SCOTNEY CASTLE

LAMBERHURST, KENT

Scotney Castle across the moat

Few places in England could claim to be as picturesque and romantic as the quaint ruins and surrounding gardens of Scotney Castle.  The castle was built by Roger Ashburnham circa. 1378-80 in response to the threat of French invasion although the castle was never more than a fortified Manor House.

Situated in Lamberhurst, Kent, just off the A21, the Scotney estate covers 770 acres of mixed woodland and park and visitors are encouraged to use the network of paths that offer wonderful vistas and viewpoints around the estate.

The Darrell family lived in Scotney Castle for 350 years rebuilding the south wing which adjoins the Ashburnham tower circa. 1580.  In the 17th century, William Darrell demolished much of the castle, utilising the masonry to construct a new three-storey east wing, of which today, only the outer walls remain.

By the mid 18th century, financial difficulties forced the Darrell family to dispose of Scotney Castle and it was purchased in 1778 by Edward Hussey, who between the years 1783-92 pieced together the rest of the old Darrell estate.

Edward Hussey's son, Edward III, a talented watercolourist, decided to build a new house, approaching the subject with the eye of a picture maker.  His new home was sited on a terrace 25 metres above the old castle using mellow sandstone quarried from the slope below.  The old castle was retained as a focus of the scene and the new house offered spectacular views down to the moat.

View from the Bastion The new house built by Edward Hussey III The Ice House, Scotney Castle

By 1952, when his grandson Christopher inherited Scotney Castle, Edward's original design had become blurred by numerous losses and those plants that had survived had seen better days.  Christopher Hussey was an influential writer with Country Life for over 50 years and saw that more long term planning was essential if the gardens were to have a future.  During the last 18 years of his life he set about creating a design that would be enjoyed by others and upon his death in 1970 he left the estate to the care of the National Trust.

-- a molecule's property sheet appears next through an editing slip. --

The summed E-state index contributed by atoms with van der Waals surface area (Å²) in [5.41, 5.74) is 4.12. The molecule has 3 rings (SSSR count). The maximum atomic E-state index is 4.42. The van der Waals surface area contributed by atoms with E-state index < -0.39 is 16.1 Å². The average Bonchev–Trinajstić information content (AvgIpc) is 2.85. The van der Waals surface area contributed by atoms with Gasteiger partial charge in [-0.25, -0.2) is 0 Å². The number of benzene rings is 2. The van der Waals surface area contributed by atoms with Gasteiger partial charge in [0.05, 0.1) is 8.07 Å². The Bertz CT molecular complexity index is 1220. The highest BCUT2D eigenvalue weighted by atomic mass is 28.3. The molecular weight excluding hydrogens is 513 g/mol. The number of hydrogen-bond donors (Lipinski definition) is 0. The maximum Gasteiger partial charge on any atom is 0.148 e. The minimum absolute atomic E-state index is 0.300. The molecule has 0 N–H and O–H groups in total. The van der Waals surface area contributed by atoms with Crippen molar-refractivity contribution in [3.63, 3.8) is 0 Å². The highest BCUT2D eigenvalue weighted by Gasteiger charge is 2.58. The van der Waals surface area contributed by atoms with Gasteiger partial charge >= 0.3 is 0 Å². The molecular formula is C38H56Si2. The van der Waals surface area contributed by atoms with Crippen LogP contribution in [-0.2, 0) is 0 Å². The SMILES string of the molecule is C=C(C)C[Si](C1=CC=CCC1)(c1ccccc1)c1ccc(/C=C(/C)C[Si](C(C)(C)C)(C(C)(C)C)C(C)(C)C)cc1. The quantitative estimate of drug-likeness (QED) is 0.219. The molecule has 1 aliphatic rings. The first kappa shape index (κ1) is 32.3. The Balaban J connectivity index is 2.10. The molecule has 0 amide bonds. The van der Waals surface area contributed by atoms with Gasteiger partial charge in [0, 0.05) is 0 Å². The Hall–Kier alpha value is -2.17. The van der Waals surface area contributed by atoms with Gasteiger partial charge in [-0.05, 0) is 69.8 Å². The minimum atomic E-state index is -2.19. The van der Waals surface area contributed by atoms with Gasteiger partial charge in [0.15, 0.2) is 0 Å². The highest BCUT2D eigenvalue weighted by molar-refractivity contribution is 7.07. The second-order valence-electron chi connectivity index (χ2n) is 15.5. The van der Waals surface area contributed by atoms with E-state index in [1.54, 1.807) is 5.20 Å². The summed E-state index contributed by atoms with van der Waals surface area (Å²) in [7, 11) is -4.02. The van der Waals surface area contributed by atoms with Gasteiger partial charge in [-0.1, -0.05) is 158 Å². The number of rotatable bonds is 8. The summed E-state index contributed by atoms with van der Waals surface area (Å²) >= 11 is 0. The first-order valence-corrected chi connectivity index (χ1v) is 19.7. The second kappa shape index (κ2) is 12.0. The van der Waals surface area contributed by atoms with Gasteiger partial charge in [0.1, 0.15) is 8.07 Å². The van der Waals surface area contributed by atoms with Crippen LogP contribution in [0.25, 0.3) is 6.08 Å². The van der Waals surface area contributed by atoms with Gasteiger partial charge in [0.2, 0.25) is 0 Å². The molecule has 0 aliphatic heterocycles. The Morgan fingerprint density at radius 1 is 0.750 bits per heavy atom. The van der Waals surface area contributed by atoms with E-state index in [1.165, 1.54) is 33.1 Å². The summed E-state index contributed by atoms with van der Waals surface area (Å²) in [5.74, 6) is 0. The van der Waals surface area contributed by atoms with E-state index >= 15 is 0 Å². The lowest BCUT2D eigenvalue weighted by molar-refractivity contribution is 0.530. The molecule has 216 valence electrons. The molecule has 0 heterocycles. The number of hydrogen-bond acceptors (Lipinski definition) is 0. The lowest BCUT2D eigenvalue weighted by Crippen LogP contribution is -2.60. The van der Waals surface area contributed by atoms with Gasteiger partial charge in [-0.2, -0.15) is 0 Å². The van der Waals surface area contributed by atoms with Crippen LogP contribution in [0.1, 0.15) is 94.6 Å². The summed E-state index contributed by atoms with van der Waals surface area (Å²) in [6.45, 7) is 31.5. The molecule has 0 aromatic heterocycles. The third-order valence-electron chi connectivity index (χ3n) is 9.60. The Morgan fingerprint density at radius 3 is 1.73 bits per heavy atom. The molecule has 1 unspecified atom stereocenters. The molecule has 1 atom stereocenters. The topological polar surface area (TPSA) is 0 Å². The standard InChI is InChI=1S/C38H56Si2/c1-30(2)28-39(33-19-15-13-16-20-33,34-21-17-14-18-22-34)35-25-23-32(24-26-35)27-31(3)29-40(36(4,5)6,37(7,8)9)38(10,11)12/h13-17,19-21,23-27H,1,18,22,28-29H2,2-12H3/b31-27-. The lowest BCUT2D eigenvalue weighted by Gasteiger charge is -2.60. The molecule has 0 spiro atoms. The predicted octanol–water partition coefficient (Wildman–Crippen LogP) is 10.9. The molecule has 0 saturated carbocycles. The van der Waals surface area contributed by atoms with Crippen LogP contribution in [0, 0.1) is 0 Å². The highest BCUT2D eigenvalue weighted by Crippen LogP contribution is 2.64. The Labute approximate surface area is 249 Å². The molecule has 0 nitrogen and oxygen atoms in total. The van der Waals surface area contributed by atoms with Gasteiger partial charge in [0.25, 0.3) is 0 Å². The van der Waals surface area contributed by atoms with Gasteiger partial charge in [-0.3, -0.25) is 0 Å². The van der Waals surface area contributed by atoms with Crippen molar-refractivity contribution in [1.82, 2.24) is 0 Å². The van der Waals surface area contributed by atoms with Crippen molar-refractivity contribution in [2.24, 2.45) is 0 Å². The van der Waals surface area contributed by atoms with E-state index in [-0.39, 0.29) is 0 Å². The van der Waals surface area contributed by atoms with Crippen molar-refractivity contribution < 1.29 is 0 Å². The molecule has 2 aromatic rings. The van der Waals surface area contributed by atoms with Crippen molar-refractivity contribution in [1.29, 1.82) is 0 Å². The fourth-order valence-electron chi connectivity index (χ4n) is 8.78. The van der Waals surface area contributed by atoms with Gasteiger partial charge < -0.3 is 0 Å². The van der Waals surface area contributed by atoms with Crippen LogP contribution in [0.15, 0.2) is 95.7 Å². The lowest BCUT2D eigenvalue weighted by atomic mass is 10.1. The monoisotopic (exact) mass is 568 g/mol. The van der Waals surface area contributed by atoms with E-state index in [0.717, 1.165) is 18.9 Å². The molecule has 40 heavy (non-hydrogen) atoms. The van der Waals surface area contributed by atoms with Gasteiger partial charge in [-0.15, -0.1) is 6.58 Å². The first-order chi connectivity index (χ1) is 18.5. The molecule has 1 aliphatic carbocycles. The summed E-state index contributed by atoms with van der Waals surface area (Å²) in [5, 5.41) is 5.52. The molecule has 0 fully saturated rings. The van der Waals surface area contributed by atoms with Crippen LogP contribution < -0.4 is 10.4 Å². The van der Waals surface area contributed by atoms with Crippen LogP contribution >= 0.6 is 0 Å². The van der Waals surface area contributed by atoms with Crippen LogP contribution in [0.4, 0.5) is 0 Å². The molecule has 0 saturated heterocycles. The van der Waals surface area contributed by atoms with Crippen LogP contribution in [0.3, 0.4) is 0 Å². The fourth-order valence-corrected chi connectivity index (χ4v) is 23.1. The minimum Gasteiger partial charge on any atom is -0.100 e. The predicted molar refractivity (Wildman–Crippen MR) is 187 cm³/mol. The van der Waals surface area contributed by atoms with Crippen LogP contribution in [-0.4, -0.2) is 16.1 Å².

Strangely, the oldest part of the original castle, the Ashburnham tower, is the best preserved while the east wing, built some 250 years later is now roofless and ruined.  However, this does not detract from its appeal and careful planting with various climbing plants which cover the walls from early summer creates a picture of immense beauty.

The steps to Ashburnham Tower The Herb Garden and well head in front of the Old Castle Climbing plants adorn the ruined walls

From whichever viewpoint you take, the castle and grounds of Scotney are worthy of your exploration and like me you will undoubtedly feel the need to visit on more than one occasion.

A view of the Bastion

 

 


 

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